A reckless driving charge is a serious offense that is often considered one of the worst misdemeanor traffic violations. While hundreds of reckless driving charges are given every day, many drivers do not understand exactly what qualifies as reckless driving. By definition, reckless driving is when a driver deliberately drives in a way that may endanger the safety of themselves or other drivers. However, many think this is too vague of a definition, and consider it to be more of an umbrella term for different traffic violations. To clear up some confusion, we explain how officers qualify a reckless driving charge.
There are a variety of different factors that are weighed on during the court hearing procedure before a reckless driving charge is administered. This can include the time of day, conditions of the weather, who was in the area, the quality of the vehicle, and how familiar the driver is to the area.
A reckless driving charge is given only to those who intentionally disregarded the rules of the road. The prosecution looks to prove that the driver was aware of the risk, and consciously made the decision to disregard in. During DMV hearings, the county court deliberates on the purpose of the action, the risks it causes, and the circumstances known to the driver at the time of the violation.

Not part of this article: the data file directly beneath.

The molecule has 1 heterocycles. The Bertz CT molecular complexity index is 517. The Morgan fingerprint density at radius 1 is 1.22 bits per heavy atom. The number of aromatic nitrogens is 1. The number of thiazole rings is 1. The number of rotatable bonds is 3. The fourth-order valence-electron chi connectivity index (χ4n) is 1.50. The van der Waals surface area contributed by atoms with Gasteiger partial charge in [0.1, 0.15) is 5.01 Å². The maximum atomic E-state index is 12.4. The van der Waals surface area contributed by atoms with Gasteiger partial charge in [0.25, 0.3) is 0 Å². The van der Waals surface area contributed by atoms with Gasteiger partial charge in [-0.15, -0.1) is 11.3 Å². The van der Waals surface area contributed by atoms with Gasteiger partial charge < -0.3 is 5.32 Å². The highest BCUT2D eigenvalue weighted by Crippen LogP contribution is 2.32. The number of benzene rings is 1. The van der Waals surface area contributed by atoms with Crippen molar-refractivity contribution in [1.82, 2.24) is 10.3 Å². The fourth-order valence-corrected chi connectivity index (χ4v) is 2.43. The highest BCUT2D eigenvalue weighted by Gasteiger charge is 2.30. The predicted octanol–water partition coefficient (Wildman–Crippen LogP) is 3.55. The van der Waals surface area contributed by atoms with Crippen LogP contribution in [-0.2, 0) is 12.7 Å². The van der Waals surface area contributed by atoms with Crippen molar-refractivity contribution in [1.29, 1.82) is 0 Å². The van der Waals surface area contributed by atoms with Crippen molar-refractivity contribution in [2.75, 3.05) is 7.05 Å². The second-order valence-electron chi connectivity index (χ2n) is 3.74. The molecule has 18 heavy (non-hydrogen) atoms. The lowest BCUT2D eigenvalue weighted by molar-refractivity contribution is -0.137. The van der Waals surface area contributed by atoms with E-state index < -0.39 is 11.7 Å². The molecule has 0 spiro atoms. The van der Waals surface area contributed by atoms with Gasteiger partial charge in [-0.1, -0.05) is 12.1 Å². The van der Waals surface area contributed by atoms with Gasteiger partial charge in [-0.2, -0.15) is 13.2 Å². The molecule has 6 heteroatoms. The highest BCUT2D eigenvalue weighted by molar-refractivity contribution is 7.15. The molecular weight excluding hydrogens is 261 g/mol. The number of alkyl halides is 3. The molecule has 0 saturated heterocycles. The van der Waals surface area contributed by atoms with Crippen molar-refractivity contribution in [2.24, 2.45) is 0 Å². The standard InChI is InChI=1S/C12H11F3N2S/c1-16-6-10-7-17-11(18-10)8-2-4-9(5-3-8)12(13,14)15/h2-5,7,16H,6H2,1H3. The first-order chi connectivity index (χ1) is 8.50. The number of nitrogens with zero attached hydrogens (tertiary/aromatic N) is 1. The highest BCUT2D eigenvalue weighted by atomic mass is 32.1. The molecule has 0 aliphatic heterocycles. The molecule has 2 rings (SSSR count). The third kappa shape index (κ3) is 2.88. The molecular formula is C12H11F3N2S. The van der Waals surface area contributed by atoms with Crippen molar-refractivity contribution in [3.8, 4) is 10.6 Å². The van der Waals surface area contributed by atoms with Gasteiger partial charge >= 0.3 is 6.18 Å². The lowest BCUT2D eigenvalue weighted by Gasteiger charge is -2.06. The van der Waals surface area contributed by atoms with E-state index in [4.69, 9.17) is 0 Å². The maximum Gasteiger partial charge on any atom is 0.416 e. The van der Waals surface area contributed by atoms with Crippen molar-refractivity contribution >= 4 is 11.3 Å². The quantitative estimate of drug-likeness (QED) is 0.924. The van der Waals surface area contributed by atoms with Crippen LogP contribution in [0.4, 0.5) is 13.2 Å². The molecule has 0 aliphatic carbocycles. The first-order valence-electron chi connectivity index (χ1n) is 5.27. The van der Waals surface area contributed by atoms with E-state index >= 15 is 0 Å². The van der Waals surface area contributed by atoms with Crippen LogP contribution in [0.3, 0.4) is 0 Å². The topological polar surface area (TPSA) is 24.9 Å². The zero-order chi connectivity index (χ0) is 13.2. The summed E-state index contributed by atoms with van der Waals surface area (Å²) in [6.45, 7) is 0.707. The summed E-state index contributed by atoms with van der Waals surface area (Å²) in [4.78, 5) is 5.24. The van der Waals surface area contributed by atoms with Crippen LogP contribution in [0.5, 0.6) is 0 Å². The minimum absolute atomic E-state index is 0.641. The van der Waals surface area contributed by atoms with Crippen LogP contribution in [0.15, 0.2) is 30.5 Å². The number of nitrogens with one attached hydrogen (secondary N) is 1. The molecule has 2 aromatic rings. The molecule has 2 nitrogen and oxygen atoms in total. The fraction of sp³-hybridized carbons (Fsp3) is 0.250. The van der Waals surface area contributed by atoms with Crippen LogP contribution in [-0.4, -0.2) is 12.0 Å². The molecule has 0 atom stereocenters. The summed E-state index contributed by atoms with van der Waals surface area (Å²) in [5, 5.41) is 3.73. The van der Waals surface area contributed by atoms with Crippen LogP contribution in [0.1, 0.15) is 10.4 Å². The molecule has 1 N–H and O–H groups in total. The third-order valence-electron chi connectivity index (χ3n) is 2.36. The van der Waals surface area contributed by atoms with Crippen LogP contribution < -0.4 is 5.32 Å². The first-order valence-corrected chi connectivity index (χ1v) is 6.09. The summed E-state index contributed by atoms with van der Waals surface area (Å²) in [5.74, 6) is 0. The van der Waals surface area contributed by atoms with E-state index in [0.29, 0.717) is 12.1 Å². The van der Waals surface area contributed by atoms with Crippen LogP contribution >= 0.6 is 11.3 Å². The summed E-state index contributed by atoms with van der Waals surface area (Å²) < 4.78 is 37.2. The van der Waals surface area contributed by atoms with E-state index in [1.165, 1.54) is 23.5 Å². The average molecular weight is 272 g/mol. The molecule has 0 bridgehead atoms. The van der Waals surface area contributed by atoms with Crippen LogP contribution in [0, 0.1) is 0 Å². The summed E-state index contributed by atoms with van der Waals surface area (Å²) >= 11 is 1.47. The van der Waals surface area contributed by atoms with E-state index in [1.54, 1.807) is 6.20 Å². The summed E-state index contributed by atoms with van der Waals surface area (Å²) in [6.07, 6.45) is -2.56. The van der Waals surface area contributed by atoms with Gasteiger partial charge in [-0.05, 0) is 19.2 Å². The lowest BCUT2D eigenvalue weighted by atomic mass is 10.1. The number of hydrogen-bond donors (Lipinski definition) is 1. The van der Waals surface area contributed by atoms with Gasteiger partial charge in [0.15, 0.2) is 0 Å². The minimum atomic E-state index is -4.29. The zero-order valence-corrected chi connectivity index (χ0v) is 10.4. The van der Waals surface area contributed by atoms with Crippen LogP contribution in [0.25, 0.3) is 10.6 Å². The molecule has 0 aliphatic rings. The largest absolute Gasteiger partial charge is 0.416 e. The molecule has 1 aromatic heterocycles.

Lastly, the court takes the amount of danger exposed to drivers into consideration when deliberating a reckless driver charge. While danger must be prevalent in a reckless driving case, there does not necessarily have to be any accident or injury for a judge to sentence you with a charge. Reckless driving can occur even when there are no other drivers, and no property is damaged. As long as you endanger yourself, or your own property, you can still be charged.